I have vivid memories of utter boredom at my Grandparents’ home, sitting for hours watching Chinese soap operas…without subtitles. After hours upon hours of staring at these images, I became pretty adept at figuring out the story while never learning the language. So I have a great appreciation for Nani Li Yang’s drama, Beneath the Banyan Tree. Yes, it’s subtitled… thank you, Yang! On top of that, she tells a relatable story about being Asian in America.
Jia-Rong Woo (Ah-Lei Gua) is the matriarch of her family. A single mother in China, she raised her two children, Zhong-Jia (Jian Yu) and Ai-Jia (Kathy Wu), with an iron thumb, like a proud tiger mom. But, after years of living under the shadow of Jia-Rong’s good son, Ai-Jia decides to move to Los Angeles and become a writer, against her mother’s wishes.
Jump ahead ten years, Ai-Jia has not had much luck as a professional writer and resorts to leading Hollywood tours for Chinese tourists. On this day, Ai-Jia receives a devastating call from her mother: Zhong-Jia and his wife are in prison for fraud. Jia-Rong and Ai-Jia’s niece and nephew, Zheng-Qi (Demi Ke) and Zheng-Yu (Jiayu Wang), must now come to America and live with Ai-Jia and her boyfriend Vance (Travis Goodman), who’s white.
Family dysfunction knows no cultural boundaries, and the Woo’s are about as dysfunctional as you can get. Beneath the Bayan Tree effectively opens the significant wounds of the Woo family. For mother Woo, her self-worth comes from the success of the boys/men in her life. As a result, she’s cut to the core, and her son’s imprisonment only amplifies Ai-Jia’s failures and regretful life choices.
“…Ai-Jia decides to move to Los Angeles and become a writer, against her mother’s wishes.”
On the other hand, Ai-Jia has been hiding her life in Los Angeles from her mother, knowing that dating a white guy and not becoming a successful writer is an utter disappointment to Jia-Rong. As much as Ai-Jia hoped to hide from her mother for the rest of her life, she could never hide from her cloud of disapproval no matter where she lived.
Zheng-Qi has the same problem as Ai-Jia, only doubled. Zheng-Qi has to live under the shadow of her older brother, Zheng-Yu. Rebellion is her only defense. Always buried in her phone and cutting class, she disappoints both her grandmother and aunt. Thank the ancestors, Zheng-Yu is a good boy…but then again, what if he wasn’t so “good.”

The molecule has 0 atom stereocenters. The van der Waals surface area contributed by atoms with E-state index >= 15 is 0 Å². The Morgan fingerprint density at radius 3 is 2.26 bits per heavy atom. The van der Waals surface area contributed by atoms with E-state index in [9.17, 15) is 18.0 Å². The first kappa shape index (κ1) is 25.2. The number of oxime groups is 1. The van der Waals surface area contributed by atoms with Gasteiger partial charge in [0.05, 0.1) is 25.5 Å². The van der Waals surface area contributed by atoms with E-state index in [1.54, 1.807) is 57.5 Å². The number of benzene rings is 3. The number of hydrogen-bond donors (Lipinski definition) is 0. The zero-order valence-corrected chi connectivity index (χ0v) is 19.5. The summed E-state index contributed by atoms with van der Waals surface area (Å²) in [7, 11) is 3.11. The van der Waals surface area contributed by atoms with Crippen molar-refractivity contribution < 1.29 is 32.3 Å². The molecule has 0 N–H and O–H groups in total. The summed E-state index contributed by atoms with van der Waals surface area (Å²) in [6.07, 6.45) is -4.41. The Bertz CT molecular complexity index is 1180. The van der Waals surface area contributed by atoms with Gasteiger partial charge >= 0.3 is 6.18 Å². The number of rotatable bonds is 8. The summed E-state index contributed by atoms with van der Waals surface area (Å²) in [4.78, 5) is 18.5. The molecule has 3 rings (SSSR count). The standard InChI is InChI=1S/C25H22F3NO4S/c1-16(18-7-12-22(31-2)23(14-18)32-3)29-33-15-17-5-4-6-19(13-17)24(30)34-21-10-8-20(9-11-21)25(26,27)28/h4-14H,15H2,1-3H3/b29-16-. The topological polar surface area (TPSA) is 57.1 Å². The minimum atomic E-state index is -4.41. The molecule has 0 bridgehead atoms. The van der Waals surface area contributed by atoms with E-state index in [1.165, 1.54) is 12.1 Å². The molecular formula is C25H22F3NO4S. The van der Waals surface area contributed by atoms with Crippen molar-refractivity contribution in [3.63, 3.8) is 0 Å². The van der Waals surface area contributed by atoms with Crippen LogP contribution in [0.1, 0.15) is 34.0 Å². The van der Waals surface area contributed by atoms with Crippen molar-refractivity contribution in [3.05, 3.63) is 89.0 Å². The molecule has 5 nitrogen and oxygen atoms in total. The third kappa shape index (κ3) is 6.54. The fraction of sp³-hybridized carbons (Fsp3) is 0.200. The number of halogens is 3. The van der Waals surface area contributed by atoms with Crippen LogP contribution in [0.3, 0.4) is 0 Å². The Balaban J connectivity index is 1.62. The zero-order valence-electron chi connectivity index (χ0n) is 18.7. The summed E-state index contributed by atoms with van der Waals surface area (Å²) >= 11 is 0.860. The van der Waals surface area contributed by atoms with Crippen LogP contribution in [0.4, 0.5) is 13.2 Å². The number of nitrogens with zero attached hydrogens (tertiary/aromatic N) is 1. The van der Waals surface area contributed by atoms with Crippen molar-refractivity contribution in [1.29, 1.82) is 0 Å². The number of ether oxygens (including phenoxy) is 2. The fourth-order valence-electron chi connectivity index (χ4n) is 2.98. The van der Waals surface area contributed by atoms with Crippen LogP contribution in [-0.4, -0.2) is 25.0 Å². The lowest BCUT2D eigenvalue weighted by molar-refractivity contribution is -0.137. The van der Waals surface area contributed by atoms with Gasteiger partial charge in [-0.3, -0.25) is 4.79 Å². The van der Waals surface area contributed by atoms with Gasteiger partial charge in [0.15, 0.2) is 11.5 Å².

I could relate a lot with Beneath the Banyan Tree. I have amazing parents, for the record, but I’d be lying if most of Nani Li Yang’s story didn’t hit close to home (it was never this stressful). The drama plays out like many made-for-TV and Hallmark movies I’ve seen growing up, but with an authentic Chinese cultural twist. Let’s start with the obvious — mothers who take pride in the accomplishments of their sons. Now explore what happens when the son fails spectacularly, and mom has to face the other “aunties.”
Ai-Jia has to deal with a lifetime of insignificance only to have her shortcomings thrown in her face when forced to take her brother’s place as the new head of the family. Then there’s Zheng-Qi and Zheng-Yu, who embrace Western values and may one day break away from the family entirely as Ai-Jia almost tried to do.
Though Beneath the Banyan Tree is specific to Chinese culture, its themes of family and family dysfunction cast a vast shadow of parents placing expectations too high for their children to reach. The story also takes place in Los Angeles and speaks to the story of the millions of immigrants hoping for a piece of that American dream.
For more information, visit the official website for Beneath the Banyan Tree.
"…cast a vast shadow of parents placing expectations too high for their children to reach."